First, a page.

November 15, 2021

Is Career Trauma Holding You Back?

What if career trauma is holding you back from reaching your goals?

Let’s start with a story.

Dinah walked into the conference room wearing the new power suit she’d bought for the occasion. Today was the day the board was going to announce they were naming her CEO. She settled into her seat and tried to calm her excited nerves while she waited for the meeting to begin. The c-suite staff and board directors walked into the room together. That’s strange, Dinah thought. Were they all coming from another meeting?

The Chairperson called the meeting to order and got straight to the point. 

“Today we will vote on the new CEO.”

“All in favor of naming Hudson French as CEO?”

“What?” Dinah said out loud. 

“I’m sorry, Dinah, we’re going in a different direction.”

Dinah sat in disbelief. After the short meeting, the staff and directors left the meeting without saying a word to her. It was like she was invisible. Later that day, the new CEO called to tell her that her current position had been eliminated. 

Fast forward two years and Dinah is in a job that is unchallenging and unsatisfying—not because she hasn’t been offered more enticing positions but because she is ashamed of being betrayed and belittled by her peers.

 She hasn’t told anyone the whole story of what happened or how hurtful it was to lose her work community and identity in a flash. This unprocessed career trauma is holding her back


Yes, career trauma is a thing. 

Career trauma can be one big event (being publicly fired) or a series of small events (microaggressions in the workplace). It might look like:

  •  Being let go from a job
  • Quitting a job that you wanted desperately to love
  • Being in a hostile or contentious workplace
  • Going through a “work divorce” from a once-beloved colleague
  • Being rejected over and over again in a job search

Trauma is complex but in general it is caused by anything that overwhelms the nervous system’s ability to cope.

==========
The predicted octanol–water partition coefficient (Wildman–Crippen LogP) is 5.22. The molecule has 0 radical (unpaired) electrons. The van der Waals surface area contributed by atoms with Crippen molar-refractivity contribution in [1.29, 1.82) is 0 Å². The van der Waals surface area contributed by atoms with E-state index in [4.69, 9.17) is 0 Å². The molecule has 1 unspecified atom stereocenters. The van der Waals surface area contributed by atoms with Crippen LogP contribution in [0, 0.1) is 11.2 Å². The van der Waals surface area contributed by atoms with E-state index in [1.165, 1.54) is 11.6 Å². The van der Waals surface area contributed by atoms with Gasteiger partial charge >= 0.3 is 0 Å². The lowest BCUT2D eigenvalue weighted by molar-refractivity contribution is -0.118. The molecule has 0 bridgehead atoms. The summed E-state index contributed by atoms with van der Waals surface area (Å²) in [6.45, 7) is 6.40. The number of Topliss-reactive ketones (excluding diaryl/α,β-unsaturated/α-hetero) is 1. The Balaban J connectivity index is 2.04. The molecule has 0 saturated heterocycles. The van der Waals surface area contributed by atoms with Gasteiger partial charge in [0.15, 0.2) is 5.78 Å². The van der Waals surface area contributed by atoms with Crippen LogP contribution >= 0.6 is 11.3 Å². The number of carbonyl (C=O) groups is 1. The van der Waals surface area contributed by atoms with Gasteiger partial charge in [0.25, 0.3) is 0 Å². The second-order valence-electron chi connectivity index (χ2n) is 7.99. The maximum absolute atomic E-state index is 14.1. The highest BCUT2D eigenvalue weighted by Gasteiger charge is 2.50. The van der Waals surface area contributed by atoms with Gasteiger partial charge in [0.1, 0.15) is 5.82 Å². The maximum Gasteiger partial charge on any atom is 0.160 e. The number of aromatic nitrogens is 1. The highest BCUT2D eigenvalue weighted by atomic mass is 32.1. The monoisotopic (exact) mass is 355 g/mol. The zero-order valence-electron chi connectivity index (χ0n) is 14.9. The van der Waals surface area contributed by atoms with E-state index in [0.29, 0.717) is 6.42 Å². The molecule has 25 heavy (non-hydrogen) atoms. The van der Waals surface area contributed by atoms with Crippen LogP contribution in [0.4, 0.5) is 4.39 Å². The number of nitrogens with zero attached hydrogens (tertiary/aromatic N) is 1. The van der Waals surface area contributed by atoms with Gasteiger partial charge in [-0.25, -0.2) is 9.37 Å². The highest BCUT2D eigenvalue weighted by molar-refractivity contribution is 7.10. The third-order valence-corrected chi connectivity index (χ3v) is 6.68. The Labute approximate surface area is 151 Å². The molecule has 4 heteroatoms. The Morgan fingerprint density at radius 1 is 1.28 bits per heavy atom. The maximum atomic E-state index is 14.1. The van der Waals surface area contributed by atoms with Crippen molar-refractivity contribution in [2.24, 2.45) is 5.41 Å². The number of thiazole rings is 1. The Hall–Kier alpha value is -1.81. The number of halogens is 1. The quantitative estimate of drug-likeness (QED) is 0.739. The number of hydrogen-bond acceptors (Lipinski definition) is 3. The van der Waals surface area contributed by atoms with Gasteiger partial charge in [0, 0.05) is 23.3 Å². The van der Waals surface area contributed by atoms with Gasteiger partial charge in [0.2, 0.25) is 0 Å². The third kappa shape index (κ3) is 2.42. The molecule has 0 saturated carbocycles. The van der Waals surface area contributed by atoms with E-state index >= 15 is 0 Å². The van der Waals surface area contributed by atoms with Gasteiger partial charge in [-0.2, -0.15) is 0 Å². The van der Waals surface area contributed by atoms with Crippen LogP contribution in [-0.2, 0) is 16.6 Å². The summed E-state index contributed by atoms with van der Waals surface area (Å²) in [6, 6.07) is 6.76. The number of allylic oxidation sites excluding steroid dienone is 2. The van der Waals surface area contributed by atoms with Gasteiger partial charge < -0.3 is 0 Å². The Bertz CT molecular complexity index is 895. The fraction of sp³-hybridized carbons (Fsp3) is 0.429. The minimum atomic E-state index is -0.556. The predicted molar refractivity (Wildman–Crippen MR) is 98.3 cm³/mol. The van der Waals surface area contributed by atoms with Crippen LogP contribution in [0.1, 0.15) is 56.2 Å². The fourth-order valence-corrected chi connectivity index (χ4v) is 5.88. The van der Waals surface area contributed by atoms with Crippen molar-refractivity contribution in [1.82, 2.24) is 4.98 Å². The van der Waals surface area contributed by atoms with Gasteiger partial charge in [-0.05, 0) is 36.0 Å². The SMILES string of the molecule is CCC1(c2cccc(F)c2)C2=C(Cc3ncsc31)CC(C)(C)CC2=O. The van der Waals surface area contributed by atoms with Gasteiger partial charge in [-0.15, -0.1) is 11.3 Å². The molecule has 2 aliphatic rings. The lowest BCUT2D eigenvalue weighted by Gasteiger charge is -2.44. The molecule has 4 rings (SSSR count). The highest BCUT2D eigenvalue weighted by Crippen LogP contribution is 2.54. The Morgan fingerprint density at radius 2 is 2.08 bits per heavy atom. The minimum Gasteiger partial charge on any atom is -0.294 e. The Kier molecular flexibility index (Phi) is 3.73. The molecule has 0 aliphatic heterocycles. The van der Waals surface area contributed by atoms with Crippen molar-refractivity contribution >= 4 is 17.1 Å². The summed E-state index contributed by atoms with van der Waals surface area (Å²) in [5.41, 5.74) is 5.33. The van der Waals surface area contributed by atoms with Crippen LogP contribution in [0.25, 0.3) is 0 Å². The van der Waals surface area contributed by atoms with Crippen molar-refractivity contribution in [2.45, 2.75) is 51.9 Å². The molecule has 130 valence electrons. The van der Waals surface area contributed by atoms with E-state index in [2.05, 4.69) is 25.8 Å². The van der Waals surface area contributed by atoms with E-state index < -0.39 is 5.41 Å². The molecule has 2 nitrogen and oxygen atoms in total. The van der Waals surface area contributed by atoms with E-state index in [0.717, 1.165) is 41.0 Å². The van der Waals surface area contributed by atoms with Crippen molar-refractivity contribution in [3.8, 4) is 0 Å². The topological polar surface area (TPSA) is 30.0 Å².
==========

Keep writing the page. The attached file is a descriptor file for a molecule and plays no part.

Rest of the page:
Most people don’t shut down completely, as in Dinah’s case. She was still able to work after her public humiliation and betrayal, but her fear of something like that happening again kept her from taking any risk.


Trauma symptoms come in waves, more complex symptoms often developing overtime when trauma is not processed. Some common career trauma symptoms include:

Hyperarousal: Someone who has been continuously rejected in a job search may experience symptoms like excessive sweating, shallow breathing, increased heart rate during job interviews making it hard to focus on the interview at hand.

Hypervigilance: For example, someone whose work or ideas was stolen by a colleague may see a potential “thief” in everyone and be unwilling to share information with his team. 

Shame and lack of self worth: For example, someone who leaves a job that she desperately wanted to love may be embarrassed that she couldn’t make it work and make up stories about why it didn’t work out. 

Denial: For example, someone who experiences microaggressions on a daily basis convincing herself that she’s overreacting. 

Reduced ability to deal with stress: For example, someone who had a falling out with a trusted colleague may find they are less able to handle difficult conversations without becoming extremely irritable and angry. 


Trauma is not what happens to us, but what we hold inside in the absence of an empathetic witness.

This is the most powerful statement I can offer you to help you recover from career trauma.

Find an empathetic witness in a therapist, coach, friend or clergy person. Ask them to listen and then tell them your story. If, like Dinah, you keep it inside, the impact of what happened will continue to grow. 


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